Around 2016 to 2018 an extraordinary drought swept through Cape Town. The effect on the famous city was so severe, oﬃcials asked residents to stick to dramatic water restrictions. Capetonians had to limit their household water use to 50 litres of water per person per day.
Across the world, people sat up and took notice; especially when the mayor announced Day Zero was close. This was when water supply to households would be turned of, and people would have to queue for water at public points.
Staring at his computer screen in his oﬃce at the municipality’s Water Demand and Strategy branch, Ken Sinclair-Smith could see part of the solution. Ken specialises in information management and analysis, geographic information systems and water modelling.
“People were telling us that they could not possibly use any less water,” he says, “but analysis of water consumption for individual households showed large diﬀerences, even within the same streets.” While people in one household would be limiting themselves to meet the restrictions, their neighbours might not. Some people were simply not doing enough.
Getting every household to stick to the restrictions was critical. Up to 70% of water consumed in the city of Cape Town, was done so in households (informal settlements use about 4% of water). To save more water, the key was to have people use less in their homes. Not only were they the largest group of water users, but their savings would spill over into much smaller impacts on the economy, than if bulk industrial users had to cut their water use.
Seeing part of the solution clearly displayed in the ﬁgures and data that he worked with, Ken had a plan. It was a map.
A map like no other
Famous the world over for its relaxed and friendly locals and spectacular scenery, Cape Town was a tense place during that drought. In late 2017 it was very hostile, says Ken. In the press, a lot of letters from people in richer areas blaming people in townships for wasting water were published, for example. Other articles put the blame on tourists. “It was very much a case of blaming other people; of someone else being the cause of the problem.”
Launched in January 2018, the map addressed this by publicly acknowledging households that saved water.
The green dot map is born
Cape Town’s water map or, the so-called green dot map, showed the water use of individual properties with diﬀerent coloured dots. The map was published on the City of Cape Town website where anyone could access it.
Light green dots represented households that used less than 10 500 litres per month (or 87 litres per person per day for a four-person household). Dark green dots were awarded to households using less than 6 000 litres of water per month (the equivalent of just 50 litres per person). Grey dots were also used to show properties where individual household meter readings were unavailable. These could include sectional title properties or group housing, and properties without accurate water use information.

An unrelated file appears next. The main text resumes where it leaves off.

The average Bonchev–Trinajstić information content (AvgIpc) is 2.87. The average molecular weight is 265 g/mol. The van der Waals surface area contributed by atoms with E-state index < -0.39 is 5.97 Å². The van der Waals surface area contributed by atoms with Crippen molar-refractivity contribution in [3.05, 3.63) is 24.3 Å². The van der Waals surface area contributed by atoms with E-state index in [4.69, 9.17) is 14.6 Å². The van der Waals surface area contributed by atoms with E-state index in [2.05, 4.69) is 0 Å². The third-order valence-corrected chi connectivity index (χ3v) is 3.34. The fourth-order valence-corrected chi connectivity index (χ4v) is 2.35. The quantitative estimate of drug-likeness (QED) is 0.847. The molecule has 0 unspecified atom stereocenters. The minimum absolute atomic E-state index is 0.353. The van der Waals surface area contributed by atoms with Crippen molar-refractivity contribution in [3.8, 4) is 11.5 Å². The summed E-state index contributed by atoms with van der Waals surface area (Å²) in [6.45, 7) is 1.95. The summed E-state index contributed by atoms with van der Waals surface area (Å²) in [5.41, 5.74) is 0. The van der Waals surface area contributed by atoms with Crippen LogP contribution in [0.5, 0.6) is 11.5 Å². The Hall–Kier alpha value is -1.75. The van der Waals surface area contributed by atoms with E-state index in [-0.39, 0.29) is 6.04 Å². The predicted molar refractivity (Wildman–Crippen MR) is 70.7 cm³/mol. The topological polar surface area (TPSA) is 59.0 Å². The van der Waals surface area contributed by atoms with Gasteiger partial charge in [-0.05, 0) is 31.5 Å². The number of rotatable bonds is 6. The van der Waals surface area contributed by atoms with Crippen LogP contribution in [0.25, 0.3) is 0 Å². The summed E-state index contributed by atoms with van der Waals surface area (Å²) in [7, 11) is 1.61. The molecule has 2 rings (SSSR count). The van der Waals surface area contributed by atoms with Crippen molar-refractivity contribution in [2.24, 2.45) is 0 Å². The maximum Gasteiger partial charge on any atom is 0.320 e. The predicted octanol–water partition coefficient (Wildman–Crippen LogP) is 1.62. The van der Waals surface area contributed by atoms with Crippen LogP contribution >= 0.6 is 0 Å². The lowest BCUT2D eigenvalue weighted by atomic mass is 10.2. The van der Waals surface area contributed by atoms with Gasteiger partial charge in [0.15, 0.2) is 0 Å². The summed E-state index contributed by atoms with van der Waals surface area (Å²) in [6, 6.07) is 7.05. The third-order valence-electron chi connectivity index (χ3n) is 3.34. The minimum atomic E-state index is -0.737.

A ‘nudge’ in the right direction
The ﬁnal water map was designed as part of behavioural-nudging research conducted by the University of Cape Town Environmental Policy Research Unit. The city had also been working with the UCT researchers to test which interventions are best to ‘nudge’ people to change their behaviour for better outcomes; in this case, reducing their water use.
The map applied social norms as ‘nudge’ to save water, by providing feedback on how residents perform in comparison to their neighbours. The map also demonstrated that sticking to the severe water restrictions was not just feasible, but already being done by friends and neighbours.
Initially, the map made provision for red dots to indicate households that did not comply. However, the ﬁnal decision was to rather highlight positive behaviour. In an already volatile environment, the city did not want to contribute to any stigmatization of households.
There were also concerns about infringement on people’s privacy. But, an assessment of the risk concluded that in the context of the seriousness of the crisis, there were legal grounds to justify the publication of the information. The severity of the potential catastrophe would constitute legal defenses in any potential defamation proceedings.
A rocky start
Ken says they received negative feedback at first, especially since the map went live before the accompanying media pack was released. Due to the initial backlash in the media, the map nearly got pulled completely.
On the ﬂipside, Ken says this really helped put the map, well, on the map. “It got a lot of attention.” And, when the oﬃcial media statement was released, it got even more coverage. In fact, the city’s website almost crashed due to the sudden increase in traﬃc.